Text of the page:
Spectral similarity measures, like ASD, don’t relate to perceived naturalness or preference at all. They’re more closely correlated with color fidelity (e.g., Rf) but perform even worse in terms of correlation with perceived qualities because they don’t account for how the visual system works (they might have more use for understanding cameras, as used by SMTPE with SSI, linked above). I guess people just assume that a Plankian/Daylight spectrum is ideal. While smooth SPDs have advantages, Planckian/Daylight SPDs aren’t perceived as more natural or more preferred in typical architectural lighting scenarios. This has been shown over and over in experiments, where it’s become quite evident that certain deviations from Planckian are preferred/viewed more natural than others.
Here’s the correlation between ASD and rated naturalness/normalness, preference, and Rf for the three datasets used to develop TM-30 Annex E:
If you’re not up on your statistics, r2 is a measurement of how well data fits to a prediction or to the data average. 1.0 is a perfect fit. Generally, 0.7 or above indicate a strong statistical correlation, and values less than 0.3 indicate no relationship.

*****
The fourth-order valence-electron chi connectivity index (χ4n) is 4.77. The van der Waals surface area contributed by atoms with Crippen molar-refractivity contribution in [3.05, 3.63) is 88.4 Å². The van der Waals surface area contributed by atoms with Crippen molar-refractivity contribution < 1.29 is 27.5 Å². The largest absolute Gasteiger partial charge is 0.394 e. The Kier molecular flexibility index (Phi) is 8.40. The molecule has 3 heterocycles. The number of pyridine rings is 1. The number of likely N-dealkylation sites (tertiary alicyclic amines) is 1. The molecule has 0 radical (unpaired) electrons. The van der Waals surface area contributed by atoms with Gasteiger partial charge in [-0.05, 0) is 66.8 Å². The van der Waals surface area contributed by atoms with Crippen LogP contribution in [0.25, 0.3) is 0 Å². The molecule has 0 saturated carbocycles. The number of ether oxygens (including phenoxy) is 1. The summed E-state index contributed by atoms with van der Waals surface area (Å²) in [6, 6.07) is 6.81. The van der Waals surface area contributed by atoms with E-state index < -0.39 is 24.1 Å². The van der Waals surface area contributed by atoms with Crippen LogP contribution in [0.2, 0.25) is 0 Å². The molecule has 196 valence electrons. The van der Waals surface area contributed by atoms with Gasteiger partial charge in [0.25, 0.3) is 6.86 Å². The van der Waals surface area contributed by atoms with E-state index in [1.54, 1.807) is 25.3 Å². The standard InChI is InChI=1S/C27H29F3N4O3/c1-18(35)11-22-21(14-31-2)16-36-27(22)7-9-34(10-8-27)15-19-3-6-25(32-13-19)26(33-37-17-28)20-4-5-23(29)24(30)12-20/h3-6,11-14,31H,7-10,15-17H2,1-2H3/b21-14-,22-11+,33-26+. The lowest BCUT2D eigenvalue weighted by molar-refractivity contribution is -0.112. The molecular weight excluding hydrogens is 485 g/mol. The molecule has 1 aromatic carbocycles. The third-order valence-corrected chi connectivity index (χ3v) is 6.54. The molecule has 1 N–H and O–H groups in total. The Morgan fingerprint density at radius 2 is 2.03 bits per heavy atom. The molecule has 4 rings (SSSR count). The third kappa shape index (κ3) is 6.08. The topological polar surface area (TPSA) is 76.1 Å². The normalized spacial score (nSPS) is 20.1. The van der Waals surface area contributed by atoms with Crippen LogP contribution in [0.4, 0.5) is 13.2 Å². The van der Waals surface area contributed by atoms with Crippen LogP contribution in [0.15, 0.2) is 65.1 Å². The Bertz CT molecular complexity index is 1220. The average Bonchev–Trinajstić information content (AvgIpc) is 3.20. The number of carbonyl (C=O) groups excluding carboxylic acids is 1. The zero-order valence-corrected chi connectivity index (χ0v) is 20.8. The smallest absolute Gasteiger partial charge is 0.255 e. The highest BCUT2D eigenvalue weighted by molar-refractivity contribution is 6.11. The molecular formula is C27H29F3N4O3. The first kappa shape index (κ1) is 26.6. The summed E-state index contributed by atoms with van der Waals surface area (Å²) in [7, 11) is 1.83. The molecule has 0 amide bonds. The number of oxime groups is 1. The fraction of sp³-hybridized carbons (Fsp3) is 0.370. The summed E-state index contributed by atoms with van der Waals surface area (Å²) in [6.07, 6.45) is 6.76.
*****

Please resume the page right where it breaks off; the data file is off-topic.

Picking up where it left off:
PNNL (combination of three studies):
Overall, it’s clear that ASD isn’t a tool for characterizing perceived naturalness (or preference) over a wide range of SPDs, and it probably has limited other uses. While spectral smoothness (as exemplified by the reference illuminants in ASD) is sometimes a useful goal, there are other metrics more rooted in human vision to better asses this characteristic. It’s a shame that ASD and the accompanying message will likely lead to confusion, especially when there’s enough to learn about color rendition already.
This is a good example of why it’s important to rely on metrics that have been vetted through a standardization process and to always be skeptical of marketing material.
So there you are. Take manufacturer’s education with a grain of salt. The same is true of their internally developed metrics. I’m not saying that they are intentionally deceiving anyone. but their goal is sales, not education. As Mike points out, this is why metrics need to go through a vetting process before we can use on them with confidence.
By the way, although I’ve mentioned the IES Color Committee and quoted a few of its members, this post doesn’t represent the opinions of the committee or of the IES.